I did a Masters degree in Physics and then weirdly ended up working for BA as cabin crew so nothing at all to do with my degree. After that though, I started running an industrial flooring company which I did for nine years. That business unfortunately went bust in the 2007 recession which was horrible. The point is I have a lot of business experience but even so the Growth Hub really helped me. I was on their food programme called Recipe4Success which was a course of about 14 different seminars and projects where you could cherry pick the ones you wanted to study.
Is this all self funded or did you get investors to help you get started?
Initially it was self funded but around about 12 months ago I sold a chunk of shares to a business angel and that really helped to build this kitchen.
It really feels like the sky is the limit for you guys.
I’ve always felt like that was the case. The thing is… I like to be kept interested and engaged with stuff. I wouldn’t say I get bored quickly, that makes me sound sort of flighty and I’m not. There’s always a new product to develop, particularly with food-to-go and working with the Store Group. We’ve gone from soup to bag sandwiches, vegan options, wedges, we’re talking about even more stuff. We’re doing cheeses, talking about doing deli boards. That’s the thing with the food industry, it’s so diverse.
I think you have to have that sort of personality to be an entrepreneur, that you don’t just settle.
You have to always be thinking about what’s next. The number of times I’ve woken up in the middle of the night with a really good idea even if nine times out of 10 nothing happens to it.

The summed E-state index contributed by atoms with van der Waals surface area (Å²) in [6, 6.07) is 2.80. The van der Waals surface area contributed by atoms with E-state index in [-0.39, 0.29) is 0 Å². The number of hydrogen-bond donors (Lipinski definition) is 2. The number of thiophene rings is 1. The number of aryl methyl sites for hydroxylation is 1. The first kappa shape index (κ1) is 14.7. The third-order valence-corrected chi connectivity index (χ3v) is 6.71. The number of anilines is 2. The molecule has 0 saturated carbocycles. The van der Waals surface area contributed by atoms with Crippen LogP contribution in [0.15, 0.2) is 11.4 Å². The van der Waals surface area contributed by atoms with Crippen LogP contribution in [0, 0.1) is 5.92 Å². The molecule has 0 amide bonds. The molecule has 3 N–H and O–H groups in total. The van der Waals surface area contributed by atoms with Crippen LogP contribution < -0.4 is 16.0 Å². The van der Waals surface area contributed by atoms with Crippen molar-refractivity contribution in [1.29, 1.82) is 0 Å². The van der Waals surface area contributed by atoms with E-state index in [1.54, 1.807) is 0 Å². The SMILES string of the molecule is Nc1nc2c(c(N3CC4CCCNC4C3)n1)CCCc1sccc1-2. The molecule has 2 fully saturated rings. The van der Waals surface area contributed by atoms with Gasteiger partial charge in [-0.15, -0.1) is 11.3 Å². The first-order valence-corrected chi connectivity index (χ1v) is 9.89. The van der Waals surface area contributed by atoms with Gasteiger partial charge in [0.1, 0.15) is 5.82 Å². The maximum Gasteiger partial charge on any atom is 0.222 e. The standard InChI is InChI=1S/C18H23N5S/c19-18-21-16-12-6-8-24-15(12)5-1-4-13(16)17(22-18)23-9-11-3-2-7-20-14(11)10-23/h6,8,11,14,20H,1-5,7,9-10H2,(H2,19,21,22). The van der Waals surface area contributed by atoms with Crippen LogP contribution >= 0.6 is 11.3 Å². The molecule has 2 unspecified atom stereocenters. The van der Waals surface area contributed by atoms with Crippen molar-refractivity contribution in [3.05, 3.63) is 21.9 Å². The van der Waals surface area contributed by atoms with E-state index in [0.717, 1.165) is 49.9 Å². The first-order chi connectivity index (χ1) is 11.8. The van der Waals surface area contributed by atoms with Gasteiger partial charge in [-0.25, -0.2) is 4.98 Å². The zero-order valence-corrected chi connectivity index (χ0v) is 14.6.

What was your best day at work?
In my whole career? Probably Whoopi Goldberg and doing that first night with her at the London Palladium. It was incredible, such a legend that she is. We’d done everything for that - all the staging, lighting, sound, the whole production. Hearing the crowd’s reaction to her coming on, going back stage and being involved in everything, that was just incredible.
Can I ask what was the worst day?
The last day of the flooring company, sitting everyone down, I was in tears, telling people, ‘That’s it, we can’t afford to employ you anymore’. My business parter and I had taken out loans, we’d paid staff on our personal credit cards, we’d literally got to the point where we just can’t get any more money and that was that. It was just horrible, horrible. I’ll never forget that feeling. What made it worse, what really got to me, was that everybody was so lovely, people were so understanding about it. They knew we did our best to keep it going.
Would it be fair to say that being based in Ancoats has played a small part in the success of Soop?
Totally, 100%. I moved to Manchester 10 years ago in May. I lived on Tariff Street which is not really Northern Quarter, not really Ancoats, it’s sort of Piccadilly Basin area. I just fell in love with that particular area although at the time there wasn’t much going on around there and particularly not around here (Soop are based on Naval Street) there really was nothing. This is before I had a relationship with them, but when Ancoats General Store first opened up in Ancoats I thought they were crazy! Since then I’ve watched it go from literally wastleand to develop into what it is now and it’s amazing, it’s bonkers.
There’s such a good community spirit. A few Sundays ago when the weather was really nice, the square was full of people not necessarily from around here and it got out of hand and there was litter everywhere. Then the next morning I saw on social media how everybody came together to clean it all up. That was amazing, this is an amazing place.
Alex has a range of delicious products currently stocked in the Ancoats General Store including Soop pots and plant based sandwiches. Find out more here www.soop.co.uk